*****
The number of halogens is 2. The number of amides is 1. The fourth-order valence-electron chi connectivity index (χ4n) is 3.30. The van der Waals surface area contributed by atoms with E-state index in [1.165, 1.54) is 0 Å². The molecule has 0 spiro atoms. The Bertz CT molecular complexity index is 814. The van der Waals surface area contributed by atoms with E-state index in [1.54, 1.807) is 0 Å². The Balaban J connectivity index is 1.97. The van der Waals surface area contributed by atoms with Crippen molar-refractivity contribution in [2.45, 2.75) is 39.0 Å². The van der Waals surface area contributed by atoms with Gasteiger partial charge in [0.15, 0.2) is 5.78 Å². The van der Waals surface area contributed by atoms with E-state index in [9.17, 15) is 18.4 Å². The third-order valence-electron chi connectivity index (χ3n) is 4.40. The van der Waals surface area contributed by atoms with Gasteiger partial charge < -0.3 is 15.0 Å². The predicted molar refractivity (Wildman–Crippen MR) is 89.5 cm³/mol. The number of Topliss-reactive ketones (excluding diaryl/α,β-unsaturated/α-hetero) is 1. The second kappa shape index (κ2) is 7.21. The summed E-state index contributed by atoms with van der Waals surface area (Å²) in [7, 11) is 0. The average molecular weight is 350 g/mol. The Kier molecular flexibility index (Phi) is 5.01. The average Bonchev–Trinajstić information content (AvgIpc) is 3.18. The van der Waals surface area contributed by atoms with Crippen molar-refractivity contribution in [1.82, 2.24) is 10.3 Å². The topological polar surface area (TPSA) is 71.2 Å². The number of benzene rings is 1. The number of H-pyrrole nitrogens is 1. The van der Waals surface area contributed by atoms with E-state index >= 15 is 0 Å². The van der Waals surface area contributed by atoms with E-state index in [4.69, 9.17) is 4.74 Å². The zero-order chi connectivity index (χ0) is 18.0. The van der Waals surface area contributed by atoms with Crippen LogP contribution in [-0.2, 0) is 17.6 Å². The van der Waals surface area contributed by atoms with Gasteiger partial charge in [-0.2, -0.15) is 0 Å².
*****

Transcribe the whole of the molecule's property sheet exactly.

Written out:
The number of halogens is 2. The number of amides is 1. The fourth-order valence-electron chi connectivity index (χ4n) is 3.30. The van der Waals surface area contributed by atoms with E-state index in [1.165, 1.54) is 0 Å². The molecule has 0 spiro atoms. The Bertz CT molecular complexity index is 814. The van der Waals surface area contributed by atoms with E-state index in [1.54, 1.807) is 0 Å². The Balaban J connectivity index is 1.97. The van der Waals surface area contributed by atoms with Crippen molar-refractivity contribution in [2.45, 2.75) is 39.0 Å². The van der Waals surface area contributed by atoms with Gasteiger partial charge in [0.15, 0.2) is 5.78 Å². The van der Waals surface area contributed by atoms with E-state index in [9.17, 15) is 18.4 Å². The third-order valence-electron chi connectivity index (χ3n) is 4.40. The van der Waals surface area contributed by atoms with Gasteiger partial charge < -0.3 is 15.0 Å². The predicted molar refractivity (Wildman–Crippen MR) is 89.5 cm³/mol. The number of Topliss-reactive ketones (excluding diaryl/α,β-unsaturated/α-hetero) is 1. The second kappa shape index (κ2) is 7.21. The summed E-state index contributed by atoms with van der Waals surface area (Å²) in [7, 11) is 0. The average molecular weight is 350 g/mol. The Kier molecular flexibility index (Phi) is 5.01. The average Bonchev–Trinajstić information content (AvgIpc) is 3.18. The van der Waals surface area contributed by atoms with Crippen molar-refractivity contribution in [1.82, 2.24) is 10.3 Å². The topological polar surface area (TPSA) is 71.2 Å². The number of benzene rings is 1. The number of H-pyrrole nitrogens is 1. The van der Waals surface area contributed by atoms with E-state index >= 15 is 0 Å². The van der Waals surface area contributed by atoms with E-state index in [4.69, 9.17) is 4.74 Å². The zero-order chi connectivity index (χ0) is 18.0. The van der Waals surface area contributed by atoms with Crippen LogP contribution in [-0.2, 0) is 17.6 Å². The van der Waals surface area contributed by atoms with Gasteiger partial charge in [-0.2, -0.15) is 0 Å².